During the 2010 Lamar Hunt U.S. Open Cup. The club defeated Miami FC, 1–0, on June 29 before losing to Chivas USA, 1–3 in the Quarterfinals on July 6 (both games at Robertson Stadium). The Dynamo also competed in the 2010 North American SuperLiga, winning the group before exiting after a 0–1 loss to Morelia on August 5 at Robertson Stadium.

Competing in the Eastern Conference (2011–14)[edit]

The Dynamo switched to the Eastern Conference for the 2011 season, after teams were added in Vancouver and Portland. The team ended the regular season in second place in the Eastern Conference with a record of twelve wins, nine losses, and thirteen draws for 49 points. This record was fueled by MVP candidate Brad Davis's league-leading 16 assists.

In the Eastern Conference semi-finals, the Dynamo were matched up in a series against the Philadelphia Union, which the Dynamo won 3–1 in the home and home series. For the Eastern Conference Final, the Dynamo traveled to Kansas City. Brad Davis was injured in the first half, but despite this blow, the Dynamo scored twice to earn their ticket to the MLS Final and a chance to face the Los Angeles Galaxy. Los Angeles's Home Depot Center had been selected to host the 2011 MLS Final. Two seasons prior, the Dynamo faced the Galaxy there in the Western Conference Final, during which several blackouts occurred. The Dynamo were not able to power through the game, surrendering a goal to Landon Donovan in the 72nd minute.

After completion of their new stadium, the Dynamo made a victorious home debut on May 12, 2012, vs. D.C. United thanks to a Brad Davis strike in front of a capacity crowd of 22,039 that would mark the beginning of what would be an unbeaten year for the Dynamo at home, posting a year-end home record of 11–0–6. In the playoffs, the Dynamo traveled to Chicago to face the Chicago Fire. Buoyed by two goals by Will Bruin, the Dynamo held on to a 2–1 victory in Chicago. The Dynamo then faced the top seed in the Eastern Conference, Sporting Kansas City in the Eastern Conference Semi-finals, played over two legs. Behind goals from Adam Moffat and Will Bruin. In front of a crowd of 20,894, Kansas City defeated the Dynamo 1–0, but the Dynamo survived 2–1 on aggregate.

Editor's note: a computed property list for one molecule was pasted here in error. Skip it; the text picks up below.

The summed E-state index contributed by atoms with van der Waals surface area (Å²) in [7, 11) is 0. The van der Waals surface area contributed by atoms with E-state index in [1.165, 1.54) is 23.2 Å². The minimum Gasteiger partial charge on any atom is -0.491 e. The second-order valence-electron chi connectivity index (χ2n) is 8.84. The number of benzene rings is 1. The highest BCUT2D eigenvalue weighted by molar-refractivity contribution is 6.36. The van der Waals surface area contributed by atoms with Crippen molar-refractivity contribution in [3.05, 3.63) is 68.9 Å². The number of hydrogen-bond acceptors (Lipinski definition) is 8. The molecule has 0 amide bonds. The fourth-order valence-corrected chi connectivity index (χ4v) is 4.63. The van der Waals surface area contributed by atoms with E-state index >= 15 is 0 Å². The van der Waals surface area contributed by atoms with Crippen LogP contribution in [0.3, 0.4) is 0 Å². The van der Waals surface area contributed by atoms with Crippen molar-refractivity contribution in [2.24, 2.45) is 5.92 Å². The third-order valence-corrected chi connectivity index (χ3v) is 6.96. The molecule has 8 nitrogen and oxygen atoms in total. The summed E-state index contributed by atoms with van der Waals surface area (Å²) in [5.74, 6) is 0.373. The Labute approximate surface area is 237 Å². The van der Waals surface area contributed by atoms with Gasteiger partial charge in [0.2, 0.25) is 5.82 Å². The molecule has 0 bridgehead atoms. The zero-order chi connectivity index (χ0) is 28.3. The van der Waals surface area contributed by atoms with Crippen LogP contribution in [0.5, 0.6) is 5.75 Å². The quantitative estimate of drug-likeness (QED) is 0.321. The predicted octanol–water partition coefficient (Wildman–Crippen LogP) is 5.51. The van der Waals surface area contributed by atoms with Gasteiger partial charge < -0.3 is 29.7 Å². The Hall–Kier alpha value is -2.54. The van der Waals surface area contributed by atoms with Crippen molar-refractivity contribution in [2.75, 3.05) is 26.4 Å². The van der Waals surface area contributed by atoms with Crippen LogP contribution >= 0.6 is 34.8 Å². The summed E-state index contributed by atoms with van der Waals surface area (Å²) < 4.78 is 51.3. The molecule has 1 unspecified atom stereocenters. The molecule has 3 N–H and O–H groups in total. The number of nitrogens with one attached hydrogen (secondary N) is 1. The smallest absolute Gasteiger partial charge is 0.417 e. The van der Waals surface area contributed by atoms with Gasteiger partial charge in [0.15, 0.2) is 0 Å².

Cup Final rematch[edit]

The Dynamo advanced to face D.C. United in the Eastern Conference Finals, with the first leg being played in Houston. Houston won the first leg 3–1, behind goals from Andre Hainault, Will Bruin, and Kofi Sarkodie in front of 22,101. In the second leg, a 33rd-minute goal from Oscar Boniek García gave the Dynamo a 1–1 draw, and the Dynamo held on for a 4–2 aggregate win and advanced to their second straight MLS Cup, in a rematch to face the Los Angeles Galaxy.

Calen Carr lies injured as David Beckham looks on during the 2012 MLS Cup

MLS Cup 2012 was hosted by L.A. with a sellout crowd of 30,510. After getting a goal from Calen Carr in the 44th minute, he would get injured later in the Cup match. One minute after this injury, the Galaxy equalized through Omar Gonzalez's header. Five minutes later, Landon Donovan sealed the Dynamo's fate just as he had the year before with a penalty after Ricardo Clark handled the ball in the area. Robbie Keane added a third goal for LA, who would win their fourth MLS Cup.

During the 2012 season, the Dynamo were undefeated at home, part of what would eventually become a 36-match unbeaten streak in all competitions.[12] Will Bruin emerged in his 2nd year with the team as their leading goal-scorer. The Dynamo topped their group in the 2012–13 CONCACAF Champions League, where they moved on to face Santos Laguna in the round of 16 of the competition to be played March 5, 2013. By finishing as runners-up in MLS Cup, they were awarded a berth in the 2013–14 CONCACAF Champions League as well.

The 2013 Dynamo season saw the men in orange continue their home dominance with a 9–4–4 record. Their 36 consecutive game home-win streak ended by Sporting Kansas City on May 12, 2013, in a 0–1 loss, from Aurelien Collin heading home the winner. Nevertheless, the Dynamo clinched a playoff berth yet again as a 4-seed with a 14–11–9 overall record. Houston faced Montreal in a heated contest for the MLS Wildcard Match to open the postseason at BBVA Stadium. Will Bruin continued his torrid postseason run of goals with a brace in a 3–0 rout against Le Impact.